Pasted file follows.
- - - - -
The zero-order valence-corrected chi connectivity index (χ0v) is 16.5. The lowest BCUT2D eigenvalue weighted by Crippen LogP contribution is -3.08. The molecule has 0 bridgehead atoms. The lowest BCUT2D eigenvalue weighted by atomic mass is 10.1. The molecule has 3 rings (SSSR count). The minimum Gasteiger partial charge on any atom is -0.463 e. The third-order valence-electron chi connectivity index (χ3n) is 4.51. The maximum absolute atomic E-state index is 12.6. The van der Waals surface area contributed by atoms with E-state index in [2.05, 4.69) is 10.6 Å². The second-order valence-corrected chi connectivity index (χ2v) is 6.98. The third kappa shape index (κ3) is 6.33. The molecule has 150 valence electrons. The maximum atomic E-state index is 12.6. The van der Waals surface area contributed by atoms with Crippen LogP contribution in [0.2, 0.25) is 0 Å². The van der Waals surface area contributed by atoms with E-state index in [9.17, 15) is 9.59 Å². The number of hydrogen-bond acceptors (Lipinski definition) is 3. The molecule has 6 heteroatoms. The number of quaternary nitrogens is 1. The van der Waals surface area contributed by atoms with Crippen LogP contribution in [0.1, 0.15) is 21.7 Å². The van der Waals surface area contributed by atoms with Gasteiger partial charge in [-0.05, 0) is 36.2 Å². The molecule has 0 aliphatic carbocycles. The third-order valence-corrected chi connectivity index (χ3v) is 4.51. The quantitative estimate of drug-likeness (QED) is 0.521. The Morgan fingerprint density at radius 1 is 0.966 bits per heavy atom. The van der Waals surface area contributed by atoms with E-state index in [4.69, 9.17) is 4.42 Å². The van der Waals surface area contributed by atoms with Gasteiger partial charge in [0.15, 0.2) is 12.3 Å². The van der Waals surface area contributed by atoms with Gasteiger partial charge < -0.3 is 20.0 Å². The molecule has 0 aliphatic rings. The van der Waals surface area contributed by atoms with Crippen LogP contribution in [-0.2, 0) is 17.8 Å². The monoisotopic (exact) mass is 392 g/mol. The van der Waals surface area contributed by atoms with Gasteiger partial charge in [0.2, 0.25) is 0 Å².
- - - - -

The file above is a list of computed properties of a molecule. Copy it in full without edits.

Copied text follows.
The zero-order valence-corrected chi connectivity index (χ0v) is 16.5. The lowest BCUT2D eigenvalue weighted by Crippen LogP contribution is -3.08. The molecule has 0 bridgehead atoms. The lowest BCUT2D eigenvalue weighted by atomic mass is 10.1. The molecule has 3 rings (SSSR count). The minimum Gasteiger partial charge on any atom is -0.463 e. The third-order valence-electron chi connectivity index (χ3n) is 4.51. The maximum absolute atomic E-state index is 12.6. The van der Waals surface area contributed by atoms with E-state index in [2.05, 4.69) is 10.6 Å². The second-order valence-corrected chi connectivity index (χ2v) is 6.98. The third kappa shape index (κ3) is 6.33. The molecule has 150 valence electrons. The maximum atomic E-state index is 12.6. The van der Waals surface area contributed by atoms with Crippen LogP contribution in [0.2, 0.25) is 0 Å². The van der Waals surface area contributed by atoms with E-state index in [9.17, 15) is 9.59 Å². The number of hydrogen-bond acceptors (Lipinski definition) is 3. The molecule has 6 heteroatoms. The number of quaternary nitrogens is 1. The van der Waals surface area contributed by atoms with Crippen LogP contribution in [0.1, 0.15) is 21.7 Å². The van der Waals surface area contributed by atoms with Gasteiger partial charge in [-0.05, 0) is 36.2 Å². The molecule has 0 aliphatic carbocycles. The third-order valence-corrected chi connectivity index (χ3v) is 4.51. The quantitative estimate of drug-likeness (QED) is 0.521. The Morgan fingerprint density at radius 1 is 0.966 bits per heavy atom. The van der Waals surface area contributed by atoms with E-state index in [4.69, 9.17) is 4.42 Å². The van der Waals surface area contributed by atoms with Gasteiger partial charge in [0.15, 0.2) is 12.3 Å². The van der Waals surface area contributed by atoms with Gasteiger partial charge < -0.3 is 20.0 Å². The molecule has 0 aliphatic rings. The van der Waals surface area contributed by atoms with Crippen LogP contribution in [-0.2, 0) is 17.8 Å². The monoisotopic (exact) mass is 392 g/mol. The van der Waals surface area contributed by atoms with Gasteiger partial charge in [0.2, 0.25) is 0 Å².